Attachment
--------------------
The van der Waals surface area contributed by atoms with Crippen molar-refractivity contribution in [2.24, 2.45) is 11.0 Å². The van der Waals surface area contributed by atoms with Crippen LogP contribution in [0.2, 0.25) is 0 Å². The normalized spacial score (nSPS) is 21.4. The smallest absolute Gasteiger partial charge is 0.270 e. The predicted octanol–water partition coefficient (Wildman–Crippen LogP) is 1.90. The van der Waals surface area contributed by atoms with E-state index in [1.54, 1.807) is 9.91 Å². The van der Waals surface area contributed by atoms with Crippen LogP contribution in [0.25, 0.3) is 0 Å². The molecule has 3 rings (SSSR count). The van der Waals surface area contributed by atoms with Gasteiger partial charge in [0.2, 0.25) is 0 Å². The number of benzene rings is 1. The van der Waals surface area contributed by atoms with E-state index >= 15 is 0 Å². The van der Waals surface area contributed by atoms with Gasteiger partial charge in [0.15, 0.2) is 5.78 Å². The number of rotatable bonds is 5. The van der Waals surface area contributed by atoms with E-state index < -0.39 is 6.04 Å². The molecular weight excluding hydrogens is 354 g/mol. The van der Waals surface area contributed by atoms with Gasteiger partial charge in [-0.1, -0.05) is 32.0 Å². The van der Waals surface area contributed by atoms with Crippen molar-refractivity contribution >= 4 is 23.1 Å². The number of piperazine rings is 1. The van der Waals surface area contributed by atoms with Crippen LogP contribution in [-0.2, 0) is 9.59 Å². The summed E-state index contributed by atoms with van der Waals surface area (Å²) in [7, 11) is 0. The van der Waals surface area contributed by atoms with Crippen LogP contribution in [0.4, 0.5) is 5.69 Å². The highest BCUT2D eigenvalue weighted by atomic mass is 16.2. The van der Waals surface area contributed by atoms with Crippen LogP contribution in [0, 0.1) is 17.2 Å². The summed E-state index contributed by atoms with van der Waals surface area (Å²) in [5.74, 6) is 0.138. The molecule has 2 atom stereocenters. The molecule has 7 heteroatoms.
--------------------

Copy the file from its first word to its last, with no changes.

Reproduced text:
The van der Waals surface area contributed by atoms with Crippen molar-refractivity contribution in [2.24, 2.45) is 11.0 Å². The van der Waals surface area contributed by atoms with Crippen LogP contribution in [0.2, 0.25) is 0 Å². The normalized spacial score (nSPS) is 21.4. The smallest absolute Gasteiger partial charge is 0.270 e. The predicted octanol–water partition coefficient (Wildman–Crippen LogP) is 1.90. The van der Waals surface area contributed by atoms with E-state index in [1.54, 1.807) is 9.91 Å². The van der Waals surface area contributed by atoms with Crippen LogP contribution in [0.25, 0.3) is 0 Å². The molecule has 3 rings (SSSR count). The van der Waals surface area contributed by atoms with Gasteiger partial charge in [0.2, 0.25) is 0 Å². The number of benzene rings is 1. The van der Waals surface area contributed by atoms with E-state index >= 15 is 0 Å². The van der Waals surface area contributed by atoms with Gasteiger partial charge in [0.15, 0.2) is 5.78 Å². The number of rotatable bonds is 5. The van der Waals surface area contributed by atoms with E-state index < -0.39 is 6.04 Å². The molecular weight excluding hydrogens is 354 g/mol. The van der Waals surface area contributed by atoms with Gasteiger partial charge in [-0.1, -0.05) is 32.0 Å². The van der Waals surface area contributed by atoms with Crippen molar-refractivity contribution >= 4 is 23.1 Å². The number of piperazine rings is 1. The van der Waals surface area contributed by atoms with Crippen LogP contribution in [-0.2, 0) is 9.59 Å². The summed E-state index contributed by atoms with van der Waals surface area (Å²) in [7, 11) is 0. The van der Waals surface area contributed by atoms with Crippen LogP contribution in [0.4, 0.5) is 5.69 Å². The highest BCUT2D eigenvalue weighted by atomic mass is 16.2. The van der Waals surface area contributed by atoms with Crippen LogP contribution in [0, 0.1) is 17.2 Å². The summed E-state index contributed by atoms with van der Waals surface area (Å²) in [5.74, 6) is 0.138. The molecule has 2 atom stereocenters. The molecule has 7 heteroatoms.